The government was also criticised earlier this month when it was revealed the education secretary had approved the sale of 21 school sports fields in the past two years.

But the DfE later said that 14 of the fields were at schools that had closed, four were sites that became surplus when existing schools amalgamated and one was surplus marginal grassland on the school site, with the proceeds invested in the school library and better sports changing facilities.

 

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  • rate this
    +4

    Comment number 378.

    Well done Jill Elson and your school! My son's school is also fortunate to have a flood-lit all-weather pitch and netball courts which are used by local football teams, hockey teams and netball teams in the evenings and which generate income for the school as well as being heavily used throughout the day by pupils. It's the way forward!!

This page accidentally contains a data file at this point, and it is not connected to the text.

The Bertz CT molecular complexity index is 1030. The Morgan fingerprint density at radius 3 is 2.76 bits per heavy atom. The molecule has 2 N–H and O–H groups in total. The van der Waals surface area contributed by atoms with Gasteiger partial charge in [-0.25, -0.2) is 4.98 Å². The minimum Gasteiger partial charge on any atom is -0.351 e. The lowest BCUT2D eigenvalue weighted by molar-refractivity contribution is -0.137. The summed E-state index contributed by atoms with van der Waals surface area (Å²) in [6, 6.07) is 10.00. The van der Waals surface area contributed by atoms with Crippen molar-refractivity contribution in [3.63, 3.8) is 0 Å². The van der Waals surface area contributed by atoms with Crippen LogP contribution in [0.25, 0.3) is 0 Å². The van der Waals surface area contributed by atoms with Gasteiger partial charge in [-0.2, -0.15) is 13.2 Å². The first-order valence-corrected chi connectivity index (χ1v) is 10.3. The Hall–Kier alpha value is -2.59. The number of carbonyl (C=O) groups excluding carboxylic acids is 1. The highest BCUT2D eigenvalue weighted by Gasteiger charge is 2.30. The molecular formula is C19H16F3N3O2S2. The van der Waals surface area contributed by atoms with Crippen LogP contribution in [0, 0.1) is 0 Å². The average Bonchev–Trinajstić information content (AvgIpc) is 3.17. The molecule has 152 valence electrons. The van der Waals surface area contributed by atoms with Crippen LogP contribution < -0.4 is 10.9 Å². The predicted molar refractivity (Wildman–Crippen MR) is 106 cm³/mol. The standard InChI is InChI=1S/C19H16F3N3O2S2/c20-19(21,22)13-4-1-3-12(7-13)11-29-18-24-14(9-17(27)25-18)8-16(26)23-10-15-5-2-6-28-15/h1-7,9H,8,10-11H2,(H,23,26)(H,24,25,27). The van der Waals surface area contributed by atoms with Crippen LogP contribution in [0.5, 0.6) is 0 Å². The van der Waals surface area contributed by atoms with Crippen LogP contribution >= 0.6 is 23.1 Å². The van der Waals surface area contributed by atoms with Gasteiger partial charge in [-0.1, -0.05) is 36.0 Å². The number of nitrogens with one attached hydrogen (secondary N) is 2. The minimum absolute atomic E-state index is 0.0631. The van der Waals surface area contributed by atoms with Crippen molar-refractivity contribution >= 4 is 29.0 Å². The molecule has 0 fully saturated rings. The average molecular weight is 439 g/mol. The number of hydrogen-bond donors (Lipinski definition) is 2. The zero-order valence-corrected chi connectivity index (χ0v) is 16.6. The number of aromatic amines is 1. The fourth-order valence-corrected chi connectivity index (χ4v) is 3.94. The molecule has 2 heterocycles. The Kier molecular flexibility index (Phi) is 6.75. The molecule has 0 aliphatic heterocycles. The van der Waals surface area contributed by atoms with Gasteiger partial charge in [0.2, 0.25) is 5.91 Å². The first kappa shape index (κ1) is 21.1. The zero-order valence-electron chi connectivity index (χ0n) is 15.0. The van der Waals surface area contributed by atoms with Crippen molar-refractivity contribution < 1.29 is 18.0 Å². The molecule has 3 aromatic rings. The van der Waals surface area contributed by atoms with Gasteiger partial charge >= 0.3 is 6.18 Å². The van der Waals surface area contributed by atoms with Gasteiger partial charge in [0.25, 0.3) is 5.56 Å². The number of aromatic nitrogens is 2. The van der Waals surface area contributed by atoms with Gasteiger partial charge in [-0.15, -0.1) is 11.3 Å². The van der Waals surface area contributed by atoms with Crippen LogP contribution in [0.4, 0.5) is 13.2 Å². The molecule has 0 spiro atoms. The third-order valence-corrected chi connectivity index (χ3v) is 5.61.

• rate this
    +3

    Comment number 232.

    I am a Governor of a secondary school with over 2500 students. It works in partnership with local sports clubs to use their facilities. This helps with their finances and applications for grant funding. We invested in Astro Turf that can be used more frequently and Fitness suites that many young people like. We have an indoor tennis centre on our campus in partnership with the local council.

  • rate this
    +27

    Comment number 230.

    It doesn't matter which governments sold off what. They were all wrong. Our schools are meant to serve our children, not just today, but in ten years, twenty years etc. If we want to improve the health of our children we need to start somewhere and there's no better place than schools.

  • rate this
    +18

    Comment number 229.

    Isn't it wonderful that the Olympics have generated a resurgence of interest in sport? Off you go Johnny and make us proud. What's that .. there isn't anywhere left for you to train? Shame, still the politicos have had their moment of basking in reflected glory.

  • rate this
    +22

    Comment number 135.

    This must be the shortest Olympic legacy ever!